Intego Mac Podcast, Episode 31: Delete Your Social Media History

We discuss the new EFAIL issue affecting encrypted email; discuss a new class-action suit against Apple; and then explain how you can delete your history on Facebook and Twitter. It’s not easy, but it’s possible.

Check out the latest episode of The Intego Mac Podcast, which I co-host with Josh Long. We talk about Macs and iOS devices, and how to keep them secure.

The Next Track, Episode #105 – The Future of Vinyl

The Next Track Blue Flat Button2 400pxAndy Doe joins us to discuss the present and future of vinyl records.

Listen to The Next Track: Episode #105 – The Future of Vinyl.

Find out more, and subscribe to the podcast, at The Next Track website. You can follow The Next Track on Twitter at @NextTrackCast, to keep up to date with new episodes, and new articles from the website.

Use AirDrop to Securely Transfer Files Across Your Devices

There are many ways to transfer files from one Mac to another, and a few ways to transfer files to and from iOS devices. The easiest and most practical way to do this is to use AirDrop, a feature built into iOS, since version 7, and macOS, since Lion (Mac OS X 10.7). Macs and iOS devices built since 2012 support AirDrop.

In this article, I’m going to show you how to use AirDrop to quickly and securely transfer files across your devices. I’ll also teach you how to configure AirDrop so you don’t get potentially malicious files from people you don’t know.

Read the rest of the article on the Mac Security Blog.

Speaker Cables: Can You Hear the Difference? – Sound & Vision

In the early 1980s, esoteric high-end audio as we know it today was just taking off as an alternative to the mass-market equipment offered in neighborhood TV/appliance stores. Fueled by an underground audio press that included magazines and newsletters such as Sound & Vision sister publication Stereophile, The Absolute Sound, International Audio Review, The Audio Critic, and others, a cottage industry emerged, one populated by small manufacturers of low-volume, high-priced exotica claiming greater faithfulness to the music than the gear reviewed and advertised in the pages of Stereo Review, High Fidelity, Audio, et al. Some of these claims were founded—true advances were indeed being made by start-ups run by technicians with first-class bonafides and good ears. But the High End also attracted its share of half-baked products and at least a few charlatans looking to cash in selling accessories that had little higher performance than a dime-store engagement ring.

In the midst of all this, the premium cable business emerged, driven in no small part by the success of the early Monster Cable products that followed the company’s founding by engineer/audiophile Noel Lee in 1979. The editors of our precursor Stereo Review were suspicious of the benefits of such speaker cables and interconnects, which were suddenly being proffered by an ever-widening mix of high-end specialists, often at prices far higher than Monster’s. The highly objective measurement-based testing approach employed by Julian Hirsch and his colleagues already ran counter to the high-end community’s subjective reviews, which focused solely on claimed sonic differences that SR’s instruments couldn’t detect. It wasn’t long before Stereo Review began positioning itself as the skeptical voice of reason in what its editors deemed an audio industry gone mad.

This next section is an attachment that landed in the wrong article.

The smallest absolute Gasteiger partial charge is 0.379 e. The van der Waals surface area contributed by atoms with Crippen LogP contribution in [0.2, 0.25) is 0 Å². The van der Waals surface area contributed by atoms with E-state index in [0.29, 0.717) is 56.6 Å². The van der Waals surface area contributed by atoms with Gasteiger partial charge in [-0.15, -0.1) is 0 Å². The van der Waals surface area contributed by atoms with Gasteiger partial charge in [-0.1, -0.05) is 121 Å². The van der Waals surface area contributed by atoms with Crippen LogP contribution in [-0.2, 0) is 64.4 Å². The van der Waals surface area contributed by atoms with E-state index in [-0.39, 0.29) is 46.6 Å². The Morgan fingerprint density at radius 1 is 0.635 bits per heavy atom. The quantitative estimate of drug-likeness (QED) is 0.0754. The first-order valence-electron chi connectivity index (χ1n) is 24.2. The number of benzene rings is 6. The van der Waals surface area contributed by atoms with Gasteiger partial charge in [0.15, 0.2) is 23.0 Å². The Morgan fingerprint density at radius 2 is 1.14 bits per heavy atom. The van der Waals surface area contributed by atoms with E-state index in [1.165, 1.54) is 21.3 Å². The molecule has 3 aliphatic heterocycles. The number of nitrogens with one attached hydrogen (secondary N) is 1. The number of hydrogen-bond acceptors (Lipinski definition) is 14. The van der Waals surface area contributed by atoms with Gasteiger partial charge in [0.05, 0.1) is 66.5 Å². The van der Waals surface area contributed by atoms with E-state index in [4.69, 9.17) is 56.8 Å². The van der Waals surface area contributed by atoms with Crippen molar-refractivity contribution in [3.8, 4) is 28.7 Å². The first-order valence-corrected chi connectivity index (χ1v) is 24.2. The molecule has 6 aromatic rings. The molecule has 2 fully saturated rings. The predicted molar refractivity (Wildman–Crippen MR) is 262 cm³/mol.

It was no surprise, then, that in 1983, the magazine jumped at the opportunity to conduct a double-blind listening test, which editor-in-chief Bill Livingston and his colleagues hoped would reveal, scientifically, that high-end cables were indeed a hoax and provided no higher performance than the everyday lamp cord in common use at the time.

Interesting reprint of a 1983 article examining speaker cables to see if listeners could tell the difference between average cables and premium wires.

Source: Speaker Cables: Can You Hear the Difference? | Sound & Vision

How to Easily Remove Old Tweets and Facebook Posts

Your social media accounts are a reflection of your life—at least the part of your digital life that you share with your friends, family members, and perhaps strangers. People post all sorts of things on social media: photos of selfies and vacation pics, links to articles you find interesting, comments about your favorite sports teams, random thoughts about movies, music, politics, and more.

While fun to banter on social media, if you were to take a look back at comments you’ve posted on Facebook and Twitter over the years, you may cringe. There may come a time in your life when you want to clean up what you’ve shared on social media; not that what you’ve posted is necessarily wrong, but this unfiltered content, often composed in the spur of the moment, may not be flattering when taken out of context years later.

In this article, I’ll show you how to use free tools to easily delete old tweets and clean out your Facebook content.

Read the rest of the article on The Mac Security Blog.